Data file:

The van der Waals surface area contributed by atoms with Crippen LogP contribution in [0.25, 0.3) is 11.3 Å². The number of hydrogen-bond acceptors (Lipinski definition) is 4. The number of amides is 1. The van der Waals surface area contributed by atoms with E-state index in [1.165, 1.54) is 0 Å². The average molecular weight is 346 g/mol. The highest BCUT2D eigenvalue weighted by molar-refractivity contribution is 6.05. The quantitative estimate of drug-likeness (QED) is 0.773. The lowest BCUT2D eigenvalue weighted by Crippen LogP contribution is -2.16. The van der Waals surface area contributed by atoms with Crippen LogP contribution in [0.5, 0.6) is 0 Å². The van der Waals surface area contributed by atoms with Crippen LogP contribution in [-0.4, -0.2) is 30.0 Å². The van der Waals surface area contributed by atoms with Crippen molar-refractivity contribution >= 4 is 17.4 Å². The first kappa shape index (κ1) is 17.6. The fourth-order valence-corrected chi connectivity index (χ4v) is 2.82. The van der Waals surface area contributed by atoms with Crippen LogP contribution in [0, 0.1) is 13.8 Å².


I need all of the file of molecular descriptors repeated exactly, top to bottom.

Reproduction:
The van der Waals surface area contributed by atoms with Crippen LogP contribution in [0.25, 0.3) is 11.3 Å². The number of hydrogen-bond acceptors (Lipinski definition) is 4. The number of amides is 1. The van der Waals surface area contributed by atoms with E-state index in [1.165, 1.54) is 0 Å². The average molecular weight is 346 g/mol. The highest BCUT2D eigenvalue weighted by molar-refractivity contribution is 6.05. The quantitative estimate of drug-likeness (QED) is 0.773. The lowest BCUT2D eigenvalue weighted by Crippen LogP contribution is -2.16. The van der Waals surface area contributed by atoms with Crippen LogP contribution in [0.5, 0.6) is 0 Å². The van der Waals surface area contributed by atoms with Crippen LogP contribution in [-0.4, -0.2) is 30.0 Å². The van der Waals surface area contributed by atoms with Crippen molar-refractivity contribution >= 4 is 17.4 Å². The first kappa shape index (κ1) is 17.6. The fourth-order valence-corrected chi connectivity index (χ4v) is 2.82. The van der Waals surface area contributed by atoms with Crippen LogP contribution in [0, 0.1) is 13.8 Å².